Dude someone must of slept through finance class! Hope you were drunk or high when you wrote this down!
 
C

Chas

???

If I am not mistaken Delta lost around 380 mill without a single casualty loss on 9/11 ???If one falls I think they all are gonna topple . Better all pray that they do not but I am expecting all to pull through!!
 

bayoubandit

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This came from Forbes magazine. It reflects the numbers at 2001 years end. The burn rate is how much longer each would be in business using years end 2001 numbers. Since the numbers are better now, these burn forcasts are different I would imagine. It shows UAL would have 14 months of cash on hand.




Cash plus Short Term Investments 2001 ($billion)
AMR: $3.0
Continental: $1.1
Delta: $2.2
Northwest: $2.6
Southwest: $2.3
UAL: $2.6
USAirways: $1.1


Earnings before Deductions for Taxes or Depreciation for 2001 ($millions)
AMR: ($1,287)
Continental: $ 361
Delta: ($ 729)
Northwest: ($ 547)
Southwest: $ 922
UAL: ($2,259)
USAirways: ($1,527)


Burn Rate
AMR: 28 months
Continental: Positive pretax cash profits 2001
Delta: 36 months
Northwest: 57 months
Southwest: Positive pretax cash profits 2001
UAL: 14 months
USAirways: 8 months


Debt/Capital
AMR: 54%
Continental: 78%
Delta: 67%
Northwest: 110%
Southwest: 24%
UAL: 69%
USAirways: 391%


Long Term Debt Due in the Next 5 Years ($billions)
AMR: $2.7
Continental: $2.0
Delta: $3.2
Northwest: $2.7
Southwest: $0.5
UAL: $3.1
USAirways: $1.4


Average Age of Aircraft
AMR: 10.8
Continental: 6.5
Delta: 9.6
Northwest: 20.0
Southwest: 8.4
UAL: 10.0
USAirways: 10.6
 
Last edited:

Zarathustra

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First Quarter 2002:

Net loss:
UAL $510 mil vs. AMR $575 mil

Operating loss:
UAL $711 mil vs. AMR $729 mil

Cash on hand 3/31:
UAL $2.9 bil vs AMR $2.3 bil

Operating expense per asm:
UAL 11.41 vs AMR 11.30

Winter 2001 had major paper write downs on aircraft valuations (over 1 billion). It is disingenuous, at best, to predicate assumptions using immaterial data for projections.

Daily cash burns for both UAL and AMR were less than 5 million per day for the quarter, significantly less in March.

UAL March Revenues down only 9% year over year.
 

Clownpilot

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Too funny

Zarathustra said:
Look at the numbers. American lost more and has less cash on hand. They'd be the first to go, but: None of the top 4 will go bankrupt.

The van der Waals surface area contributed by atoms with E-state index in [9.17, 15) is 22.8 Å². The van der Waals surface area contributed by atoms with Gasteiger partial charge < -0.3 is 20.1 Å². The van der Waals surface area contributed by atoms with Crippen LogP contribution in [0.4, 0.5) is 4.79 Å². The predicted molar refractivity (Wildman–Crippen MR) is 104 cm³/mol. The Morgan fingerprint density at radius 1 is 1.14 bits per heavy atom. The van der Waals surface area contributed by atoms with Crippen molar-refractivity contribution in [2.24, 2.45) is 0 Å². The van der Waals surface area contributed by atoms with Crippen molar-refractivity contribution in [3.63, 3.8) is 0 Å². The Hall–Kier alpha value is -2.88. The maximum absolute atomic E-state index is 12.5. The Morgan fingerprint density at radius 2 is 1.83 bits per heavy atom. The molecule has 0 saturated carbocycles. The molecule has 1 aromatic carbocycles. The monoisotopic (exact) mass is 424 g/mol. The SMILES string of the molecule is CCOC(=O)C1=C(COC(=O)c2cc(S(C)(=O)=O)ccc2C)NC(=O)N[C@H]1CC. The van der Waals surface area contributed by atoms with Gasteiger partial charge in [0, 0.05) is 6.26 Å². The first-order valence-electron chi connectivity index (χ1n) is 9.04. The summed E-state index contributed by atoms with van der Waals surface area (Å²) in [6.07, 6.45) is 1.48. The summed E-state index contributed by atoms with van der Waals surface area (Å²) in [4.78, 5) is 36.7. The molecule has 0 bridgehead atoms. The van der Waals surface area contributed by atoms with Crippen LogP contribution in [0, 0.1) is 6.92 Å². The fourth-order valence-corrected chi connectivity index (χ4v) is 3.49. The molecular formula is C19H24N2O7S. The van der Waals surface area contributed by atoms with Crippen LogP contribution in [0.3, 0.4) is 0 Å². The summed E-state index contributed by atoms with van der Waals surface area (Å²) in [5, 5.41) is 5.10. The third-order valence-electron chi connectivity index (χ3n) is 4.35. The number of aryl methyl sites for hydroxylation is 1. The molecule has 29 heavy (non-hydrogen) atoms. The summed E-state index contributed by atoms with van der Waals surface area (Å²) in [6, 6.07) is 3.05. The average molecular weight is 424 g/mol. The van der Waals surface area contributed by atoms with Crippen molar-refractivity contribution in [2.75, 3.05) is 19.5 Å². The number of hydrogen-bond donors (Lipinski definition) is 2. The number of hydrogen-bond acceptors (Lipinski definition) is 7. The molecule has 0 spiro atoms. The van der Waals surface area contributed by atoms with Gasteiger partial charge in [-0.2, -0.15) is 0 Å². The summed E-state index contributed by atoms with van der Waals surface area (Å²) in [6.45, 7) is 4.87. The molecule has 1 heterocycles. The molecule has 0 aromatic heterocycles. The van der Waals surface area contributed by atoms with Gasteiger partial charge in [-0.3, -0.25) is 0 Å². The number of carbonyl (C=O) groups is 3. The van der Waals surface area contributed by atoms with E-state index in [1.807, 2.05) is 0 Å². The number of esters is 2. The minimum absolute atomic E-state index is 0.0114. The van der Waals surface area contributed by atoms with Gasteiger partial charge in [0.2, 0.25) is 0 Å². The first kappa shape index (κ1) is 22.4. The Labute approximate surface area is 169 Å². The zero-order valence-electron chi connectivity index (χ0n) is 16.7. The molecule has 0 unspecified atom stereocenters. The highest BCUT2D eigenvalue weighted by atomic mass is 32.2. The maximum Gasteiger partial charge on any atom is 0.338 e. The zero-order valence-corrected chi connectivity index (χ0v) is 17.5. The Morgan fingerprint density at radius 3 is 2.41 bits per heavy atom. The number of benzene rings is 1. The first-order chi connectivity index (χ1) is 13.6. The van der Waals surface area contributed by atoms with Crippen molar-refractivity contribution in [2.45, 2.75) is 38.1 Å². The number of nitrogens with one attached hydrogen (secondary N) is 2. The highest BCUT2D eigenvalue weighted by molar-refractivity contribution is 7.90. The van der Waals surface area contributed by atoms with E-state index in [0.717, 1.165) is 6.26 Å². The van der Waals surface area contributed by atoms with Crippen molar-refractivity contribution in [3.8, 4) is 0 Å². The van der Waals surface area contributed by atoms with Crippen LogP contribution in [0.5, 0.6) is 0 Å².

American would be the first to go, huh????

LOL.

Apparently, you don't understand anything about the airline industry. Burn rates tell only part of the story. There is far more to the picture. AA is considered by most analysts to be the airline in the best position to take advantage of the recovery period. Look at things like debt to equity. If you don't have equity in your assets you have nothing to borrow with and your credit is severely affected. Cash on hand is one, equity is another, then there's potential earnings based on route structures and business models, loan rates, primary and secondary etc revenue streams, and finally the biggy, market share. Market share is the primary indicator of how well an airline can recover in any given area. Look at what AA is doing in New York right now and you will get an idea of where they are planning to concentrate their efforts. You have no idea what you're talking about and I think everybody here knows it but you.
 

m-dog

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Clownpilot wrote:
"You have no idea what you're talking about and I think everybody here knows it but you."

Ahhh.... speak for yourself. I'm not sure you or anyone for that matter has all the answers. The New York shuttle market is being raped by the Amtrak bullet train service, so those doing the most in that market are losing the most to surface transportation and Jet Blue for the longer segments.
 

Clownpilot

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I wasnt talking about shuttle service. AA is not a player in that market. The New York market is being expanded primarily internationally. The money there is in providing service from the worlds largest financial market to the world's other major financially critical cities. Big planes. Not $69 shuttle service. You're stuck in the puddle jumper mentality because that's what you know. Think bigger.

Trains, I like trains too. Choo choooooooooooo.




m-dog said:
Clownpilot wrote:
"You have no idea what you're talking about and I think everybody here knows it but you."

Ahhh.... speak for yourself. I'm not sure you or anyone for that matter has all the answers. The New York shuttle market is being raped by the Amtrak bullet train service, so those doing the most in that market are losing the most to surface transportation and Jet Blue for the longer segments.
 

Boeingman

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Clownpilot said:
I wasnt talking about shuttle service. AA is not a player in that market. The New York market is being expanded primarily internationally. The money there is in providing service from the worlds largest financial market to the world's other major financially critical cities. Big planes. Not $69 shuttle service. You're stuck in the puddle jumper mentality because that's what you know. Think bigger.

Trains, I like trains too. Choo choooooooooooo.





There is a comment about UAL in this article, which does not sound to good to me. But Zara must be wearing those colored shades to hide from the truth. (probably wears them inside the airports as well)

http://www.usaviation.com/nm/anmviewer.asp?a=191&z=8